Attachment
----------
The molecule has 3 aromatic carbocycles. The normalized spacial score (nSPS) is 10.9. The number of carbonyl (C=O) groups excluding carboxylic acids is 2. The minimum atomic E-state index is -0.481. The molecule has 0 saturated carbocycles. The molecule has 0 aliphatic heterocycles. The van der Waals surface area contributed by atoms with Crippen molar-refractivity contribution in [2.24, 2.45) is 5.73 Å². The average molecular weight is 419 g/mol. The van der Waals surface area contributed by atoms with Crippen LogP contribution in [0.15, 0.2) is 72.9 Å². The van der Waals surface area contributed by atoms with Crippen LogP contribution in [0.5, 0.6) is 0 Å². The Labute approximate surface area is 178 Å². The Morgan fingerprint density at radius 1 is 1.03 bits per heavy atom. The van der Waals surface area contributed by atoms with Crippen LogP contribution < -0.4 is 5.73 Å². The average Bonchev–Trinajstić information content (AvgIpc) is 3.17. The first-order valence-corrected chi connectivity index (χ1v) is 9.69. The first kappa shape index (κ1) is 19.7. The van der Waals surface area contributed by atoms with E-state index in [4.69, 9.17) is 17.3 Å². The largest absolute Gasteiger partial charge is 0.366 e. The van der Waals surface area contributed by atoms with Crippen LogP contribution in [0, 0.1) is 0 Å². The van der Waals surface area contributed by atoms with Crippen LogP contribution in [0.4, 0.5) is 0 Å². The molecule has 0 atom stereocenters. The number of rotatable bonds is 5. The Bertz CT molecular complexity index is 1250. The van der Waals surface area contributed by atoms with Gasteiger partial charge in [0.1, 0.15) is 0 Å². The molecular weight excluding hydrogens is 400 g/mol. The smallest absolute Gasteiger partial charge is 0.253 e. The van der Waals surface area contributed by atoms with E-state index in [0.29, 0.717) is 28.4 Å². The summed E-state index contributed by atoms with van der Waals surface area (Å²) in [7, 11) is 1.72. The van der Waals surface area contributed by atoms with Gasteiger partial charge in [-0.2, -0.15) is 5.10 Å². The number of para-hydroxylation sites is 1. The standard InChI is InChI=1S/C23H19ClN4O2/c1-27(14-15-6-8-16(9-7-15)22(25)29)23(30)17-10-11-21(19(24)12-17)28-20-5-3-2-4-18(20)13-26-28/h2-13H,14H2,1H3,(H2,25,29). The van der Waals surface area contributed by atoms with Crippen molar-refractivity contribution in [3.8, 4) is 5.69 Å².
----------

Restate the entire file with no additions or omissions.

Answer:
The molecule has 3 aromatic carbocycles. The normalized spacial score (nSPS) is 10.9. The number of carbonyl (C=O) groups excluding carboxylic acids is 2. The minimum atomic E-state index is -0.481. The molecule has 0 saturated carbocycles. The molecule has 0 aliphatic heterocycles. The van der Waals surface area contributed by atoms with Crippen molar-refractivity contribution in [2.24, 2.45) is 5.73 Å². The average molecular weight is 419 g/mol. The van der Waals surface area contributed by atoms with Crippen LogP contribution in [0.15, 0.2) is 72.9 Å². The van der Waals surface area contributed by atoms with Crippen LogP contribution in [0.5, 0.6) is 0 Å². The Labute approximate surface area is 178 Å². The Morgan fingerprint density at radius 1 is 1.03 bits per heavy atom. The van der Waals surface area contributed by atoms with Crippen LogP contribution < -0.4 is 5.73 Å². The average Bonchev–Trinajstić information content (AvgIpc) is 3.17. The first-order valence-corrected chi connectivity index (χ1v) is 9.69. The first kappa shape index (κ1) is 19.7. The van der Waals surface area contributed by atoms with E-state index in [4.69, 9.17) is 17.3 Å². The largest absolute Gasteiger partial charge is 0.366 e. The van der Waals surface area contributed by atoms with Crippen LogP contribution in [0, 0.1) is 0 Å². The van der Waals surface area contributed by atoms with Crippen LogP contribution in [0.4, 0.5) is 0 Å². The molecule has 0 atom stereocenters. The number of rotatable bonds is 5. The Bertz CT molecular complexity index is 1250. The van der Waals surface area contributed by atoms with Gasteiger partial charge in [0.1, 0.15) is 0 Å². The molecular weight excluding hydrogens is 400 g/mol. The smallest absolute Gasteiger partial charge is 0.253 e. The van der Waals surface area contributed by atoms with E-state index in [0.29, 0.717) is 28.4 Å². The summed E-state index contributed by atoms with van der Waals surface area (Å²) in [7, 11) is 1.72. The van der Waals surface area contributed by atoms with Gasteiger partial charge in [-0.2, -0.15) is 5.10 Å². The number of para-hydroxylation sites is 1. The standard InChI is InChI=1S/C23H19ClN4O2/c1-27(14-15-6-8-16(9-7-15)22(25)29)23(30)17-10-11-21(19(24)12-17)28-20-5-3-2-4-18(20)13-26-28/h2-13H,14H2,1H3,(H2,25,29). The van der Waals surface area contributed by atoms with Crippen molar-refractivity contribution in [3.8, 4) is 5.69 Å².